Average wages in Cabarrus County have increased nearly 19% over the past four years, from $41,255 in 2021 to $49,058 now, reflecting new employers and competition for labor.

Castrodale grew up in Youngsville in Franklin County. She met her husband, Andrew, while both were students at UNC Chapel Hill in the mid 2000s. They returned to his home county in 2017 after he left military service.

The couple have three boys and a girl who range in age from 6 to 12. “I go home at the end of the day and start my second shift,” she says.

Kelly Andrews was born in Pitt County, grew up about 15 miles north of Greenville in Bethel, and has worked 18 years to bring economic development to her community.

Economic developers don’t have to be from their hometowns, but Andrews says it
adds motivation.

“For me, it’s home. And not only do I get the professional satisfaction, but also the personal satisfaction because this is my home,” she says. “I’m a small town girl from a town of 1,500 people that had one stoplight, that’s now a flashing light. I want to help all of the communities in Pitt County thrive.”

Andrews graduated from UNC Chapel Hill in 1994 with a business degree and earned an MBA from East Carolina University in 1998. She joined Pitt County Economic Development in 2006 and was named director in 2020.

In April, Vietnam-based Boviet Solar announced it would invest $294 million and create 908 jobs to make solar panels in Greenville. It’s the Chinese-owned company’s first North America plant.

The announcement represents only part of the story. “There’s so much work that goes on before the announcement, under the surface,” she says. That work includes finding space for the company and showing officials the community college can help train its workers.

“We have a lot of partners here that are really behind championing the right kind of growth,” she says. “Businesses are starting to see the potential of Pitt County.”


Katherine Thomas, vice president, Alfred Williams & Co.


One of Katherine Thomas’ skills can only be described as being a “great connector,” says Joanna Helms, the economic development director for the town of Apex.

“She has an uncanny way of knowing when two people that she knows, that do not know each other, need to meet and get to know one another,” says Helms, who credits Thomas with some of her best professional connections.

As president this year of the 900-member N.C. Economic Development Association, Helms picked Thomas as a recipient of the
President’s Award.

Thomas worked in economic development roles for about 30 years with Raleigh-based Progress Energy, leaving in 2012 as director of community relations and economic development a few months after the company’s merger with Duke Energy. She joined Alfred Williams & Co. in 2013, and a year later became vice president of business development and marketing of the interior design company for businesses and office spaces.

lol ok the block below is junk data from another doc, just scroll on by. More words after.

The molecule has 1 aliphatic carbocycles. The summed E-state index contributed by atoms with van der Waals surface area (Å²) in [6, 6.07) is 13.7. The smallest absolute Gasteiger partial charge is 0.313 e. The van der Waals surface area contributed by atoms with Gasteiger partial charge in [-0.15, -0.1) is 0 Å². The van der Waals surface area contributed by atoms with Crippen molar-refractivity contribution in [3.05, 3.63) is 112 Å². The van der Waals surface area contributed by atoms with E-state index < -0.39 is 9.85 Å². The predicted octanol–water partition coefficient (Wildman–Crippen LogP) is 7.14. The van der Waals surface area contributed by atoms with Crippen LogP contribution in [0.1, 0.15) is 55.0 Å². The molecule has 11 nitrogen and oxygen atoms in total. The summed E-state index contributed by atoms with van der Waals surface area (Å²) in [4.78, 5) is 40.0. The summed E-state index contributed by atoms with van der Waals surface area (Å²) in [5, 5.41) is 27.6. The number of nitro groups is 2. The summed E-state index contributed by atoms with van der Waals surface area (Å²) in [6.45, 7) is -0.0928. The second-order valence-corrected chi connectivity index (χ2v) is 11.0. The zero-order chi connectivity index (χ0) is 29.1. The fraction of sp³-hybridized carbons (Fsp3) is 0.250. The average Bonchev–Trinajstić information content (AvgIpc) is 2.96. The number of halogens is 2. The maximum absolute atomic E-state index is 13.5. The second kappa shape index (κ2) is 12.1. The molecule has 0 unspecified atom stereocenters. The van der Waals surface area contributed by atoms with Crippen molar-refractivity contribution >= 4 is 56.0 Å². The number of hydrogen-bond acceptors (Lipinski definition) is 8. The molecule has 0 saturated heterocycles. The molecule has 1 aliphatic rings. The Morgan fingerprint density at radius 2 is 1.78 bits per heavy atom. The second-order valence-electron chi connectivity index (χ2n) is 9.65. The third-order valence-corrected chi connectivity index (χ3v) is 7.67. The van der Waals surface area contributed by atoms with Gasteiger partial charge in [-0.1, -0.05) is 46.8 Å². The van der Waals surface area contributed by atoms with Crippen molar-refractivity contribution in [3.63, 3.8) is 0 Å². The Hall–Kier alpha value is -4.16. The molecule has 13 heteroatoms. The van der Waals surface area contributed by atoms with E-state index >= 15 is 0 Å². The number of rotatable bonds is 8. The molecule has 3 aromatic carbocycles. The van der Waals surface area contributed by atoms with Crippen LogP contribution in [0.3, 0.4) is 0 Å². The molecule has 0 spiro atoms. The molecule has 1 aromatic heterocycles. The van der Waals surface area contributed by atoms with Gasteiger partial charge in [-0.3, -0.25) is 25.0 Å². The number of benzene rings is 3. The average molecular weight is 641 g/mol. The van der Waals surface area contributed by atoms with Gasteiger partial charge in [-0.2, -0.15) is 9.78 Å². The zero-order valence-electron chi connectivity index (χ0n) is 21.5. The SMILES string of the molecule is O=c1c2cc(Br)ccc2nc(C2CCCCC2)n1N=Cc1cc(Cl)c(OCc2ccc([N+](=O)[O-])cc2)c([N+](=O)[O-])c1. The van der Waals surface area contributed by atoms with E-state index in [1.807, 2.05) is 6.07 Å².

At Progress, Thomas she “convened a women in economic development” conference well before such events became common.

Thomas was born in Barnwell, South Carolina, but grew up in Gastonia and is a graduate of Ashbrook High School. She has a business degree from Meredith College. She says she knew she wanted to work in economic development early on.

“It was an opportunity to make a difference statewide,” says Thomas. “When you think about it, the creation and retention of jobs is one of the best ways to help a community.”

While working for Progress, Thomas was on the NCEDA board for seven years and was president in 2009-10.

Mary Lesa Pegg, project manager, EDPNC


Economic developers take many paths toward their careers, but often talk among themselves that only a few ever studied the profession in college, says Mary Lesa Pegg, a project manager for the Economic Development Partnership of North Carolina.

Last year, Pegg began considering how to introduce college students to potential economic development jobs. She leveraged her network to get more than two dozen professionals in construction, utilities, local government and other economic developers to lead discussions at a one-day seminar in Greensboro.

The North Carolina Economic Development Career Trek in February attracted about 60 college students, mostly from UNC Charlotte, UNC Greensboro and N.C. A&T State University. “I did not see a student on their phone all day,” says Pegg.

Pegg grew up in Winston-Salem and has a bachelor’s degree from East Carolina University
and two master’s degrees from UNC Greensboro. She worked for the Greensboro school for seven years before joining EDPNC in 2020. Helping put people to work in well-paying jobs is “what gets me out of bed every morning,” she says.

In June, Pegg joined Norfolk Southern as an industrial development manager, where she will focus on economic development projects related to rail lines. She will be based in Raleigh and remain active with NCEDA.

Related Articles